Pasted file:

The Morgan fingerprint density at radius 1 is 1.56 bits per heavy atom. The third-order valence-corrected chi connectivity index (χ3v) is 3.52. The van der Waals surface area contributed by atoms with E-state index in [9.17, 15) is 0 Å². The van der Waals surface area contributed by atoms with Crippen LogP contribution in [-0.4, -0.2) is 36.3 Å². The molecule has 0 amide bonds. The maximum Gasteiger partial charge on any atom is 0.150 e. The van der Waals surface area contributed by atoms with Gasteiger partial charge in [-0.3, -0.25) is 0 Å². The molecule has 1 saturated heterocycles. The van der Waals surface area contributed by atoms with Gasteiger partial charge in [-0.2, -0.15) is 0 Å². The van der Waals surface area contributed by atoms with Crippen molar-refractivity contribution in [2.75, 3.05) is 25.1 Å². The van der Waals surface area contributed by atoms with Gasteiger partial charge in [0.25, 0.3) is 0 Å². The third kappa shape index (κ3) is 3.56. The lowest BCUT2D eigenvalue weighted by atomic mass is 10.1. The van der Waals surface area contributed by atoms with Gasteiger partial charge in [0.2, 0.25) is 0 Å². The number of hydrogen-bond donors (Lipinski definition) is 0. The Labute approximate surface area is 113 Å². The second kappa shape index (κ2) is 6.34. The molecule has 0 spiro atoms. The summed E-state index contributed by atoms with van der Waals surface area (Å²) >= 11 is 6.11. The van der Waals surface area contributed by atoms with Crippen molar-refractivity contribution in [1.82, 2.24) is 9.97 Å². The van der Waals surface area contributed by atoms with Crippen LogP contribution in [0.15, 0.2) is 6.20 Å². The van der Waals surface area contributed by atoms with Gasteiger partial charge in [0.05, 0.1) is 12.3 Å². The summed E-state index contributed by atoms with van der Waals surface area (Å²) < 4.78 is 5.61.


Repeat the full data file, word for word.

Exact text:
The Morgan fingerprint density at radius 1 is 1.56 bits per heavy atom. The third-order valence-corrected chi connectivity index (χ3v) is 3.52. The van der Waals surface area contributed by atoms with E-state index in [9.17, 15) is 0 Å². The van der Waals surface area contributed by atoms with Crippen LogP contribution in [-0.4, -0.2) is 36.3 Å². The molecule has 0 amide bonds. The maximum Gasteiger partial charge on any atom is 0.150 e. The van der Waals surface area contributed by atoms with Gasteiger partial charge in [-0.3, -0.25) is 0 Å². The molecule has 1 saturated heterocycles. The van der Waals surface area contributed by atoms with Gasteiger partial charge in [-0.2, -0.15) is 0 Å². The van der Waals surface area contributed by atoms with Crippen molar-refractivity contribution in [2.75, 3.05) is 25.1 Å². The van der Waals surface area contributed by atoms with Gasteiger partial charge in [0.25, 0.3) is 0 Å². The third kappa shape index (κ3) is 3.56. The lowest BCUT2D eigenvalue weighted by atomic mass is 10.1. The van der Waals surface area contributed by atoms with Gasteiger partial charge in [0.2, 0.25) is 0 Å². The number of hydrogen-bond donors (Lipinski definition) is 0. The Labute approximate surface area is 113 Å². The second kappa shape index (κ2) is 6.34. The molecule has 0 spiro atoms. The summed E-state index contributed by atoms with van der Waals surface area (Å²) >= 11 is 6.11. The van der Waals surface area contributed by atoms with Crippen molar-refractivity contribution in [1.82, 2.24) is 9.97 Å². The van der Waals surface area contributed by atoms with Crippen LogP contribution in [0.15, 0.2) is 6.20 Å². The van der Waals surface area contributed by atoms with Gasteiger partial charge in [0.05, 0.1) is 12.3 Å². The summed E-state index contributed by atoms with van der Waals surface area (Å²) < 4.78 is 5.61.